CitationDownload as .RIS
Emerald Group Publishing Limited
Copyright © 2003, MCB UP Limited
Globalisation has real impact on the IT function of an organisation. To be truly effective, a global organisation needs to understand what is happening in its many operating outposts – and needs the information about each to be presented in a common "language" so that comparisons and overall postions can be seen clearly. This probably means that sooner or later those business units that use a different IT system than "head office" must change, or even that the entire organisation must change to a newly specified system. This helps the issue of cross-globe reporting – and also helps those people that move between different parts of the company to maintain their skills and expertise. This suggests that not only should the underlying system be the same, but so should the user interface and the support structure.
If a user in the New York office dials 4444 to reach the Help Desk when something goes wrong, they might reasonably expect to do so when working in the Dubai office – or Hong Kong or wherever.
Yet, the infrastructure, the available platforms – even the underlying national telecoms infrastructure – might be so different as to make any such perfectly reasonable suggestion quite unworkable. There will also be significant cultural difference – in terms of both regional/national and local working cultures.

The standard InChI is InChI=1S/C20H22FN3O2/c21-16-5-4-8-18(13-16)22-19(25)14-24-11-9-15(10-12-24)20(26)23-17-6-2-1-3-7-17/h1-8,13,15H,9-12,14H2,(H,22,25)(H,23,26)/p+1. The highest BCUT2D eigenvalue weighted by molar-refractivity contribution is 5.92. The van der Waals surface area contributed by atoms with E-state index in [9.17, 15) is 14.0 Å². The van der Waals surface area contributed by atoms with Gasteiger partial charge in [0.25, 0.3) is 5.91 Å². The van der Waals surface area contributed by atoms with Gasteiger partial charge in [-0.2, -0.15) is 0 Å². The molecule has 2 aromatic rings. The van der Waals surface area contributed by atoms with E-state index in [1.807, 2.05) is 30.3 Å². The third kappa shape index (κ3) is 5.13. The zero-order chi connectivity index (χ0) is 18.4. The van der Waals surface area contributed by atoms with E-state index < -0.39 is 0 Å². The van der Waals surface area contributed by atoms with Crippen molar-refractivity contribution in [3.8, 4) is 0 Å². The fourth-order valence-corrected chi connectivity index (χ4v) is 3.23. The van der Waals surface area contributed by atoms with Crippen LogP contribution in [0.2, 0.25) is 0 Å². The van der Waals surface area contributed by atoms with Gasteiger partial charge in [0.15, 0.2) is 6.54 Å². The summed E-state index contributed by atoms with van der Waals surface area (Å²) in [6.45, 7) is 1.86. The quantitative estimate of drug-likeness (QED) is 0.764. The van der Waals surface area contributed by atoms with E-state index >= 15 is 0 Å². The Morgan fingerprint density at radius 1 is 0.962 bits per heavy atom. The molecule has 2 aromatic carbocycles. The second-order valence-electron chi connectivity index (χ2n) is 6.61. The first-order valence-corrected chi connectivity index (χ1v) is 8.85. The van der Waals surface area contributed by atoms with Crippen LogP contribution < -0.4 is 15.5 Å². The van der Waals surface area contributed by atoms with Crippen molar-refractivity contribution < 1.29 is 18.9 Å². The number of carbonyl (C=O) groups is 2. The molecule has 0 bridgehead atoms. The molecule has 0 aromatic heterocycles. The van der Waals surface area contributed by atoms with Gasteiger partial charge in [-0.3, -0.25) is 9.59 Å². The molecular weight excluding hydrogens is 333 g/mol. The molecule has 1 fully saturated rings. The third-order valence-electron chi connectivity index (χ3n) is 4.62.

The smaller units around the globe may resent having large company IT systems – and working practices – forced upon them. This resentment may be sufficient as to affect the morale and productivity of the business unit.
Of course, as ever, the main approach to dealing with such a problem is to prepare in advance – and to communicate, communicate, communicate. These business units should understand the reasons for any standardisation if they are allowed and encouraged to see the bigger picture. If they can also see advantages for themselves, sop much the better. So, if the introduction of the new system means that they all get new PCs and other equipment, they may respond more favourably; they may exhibit a "Hawthorne" effect of responding to the interest and investment made in them. It may be also that introducing the new system may be able to relieve them of some previously boring or unrewarding parts of their work.
Technology also plays its part. Newer technologies are inherently more flexible, and it may be possible to construct a kind of "system-lite" for smaller offices which imposes lesser demands than those of, say, a full scale regional office.
It is a truism to say that people are the most important part of an organisation. Thus, the IT system – necessary and important though it undoubtedly is – must be seen to play "second fiddle" to the needs of staff. Wherever it can be adapted, without losing significant functionality, to the demands of local culture, local ways of working, local market needs, etc. – then it should. It may be slightly more expensive but it will almost certainly pay long-term dividends.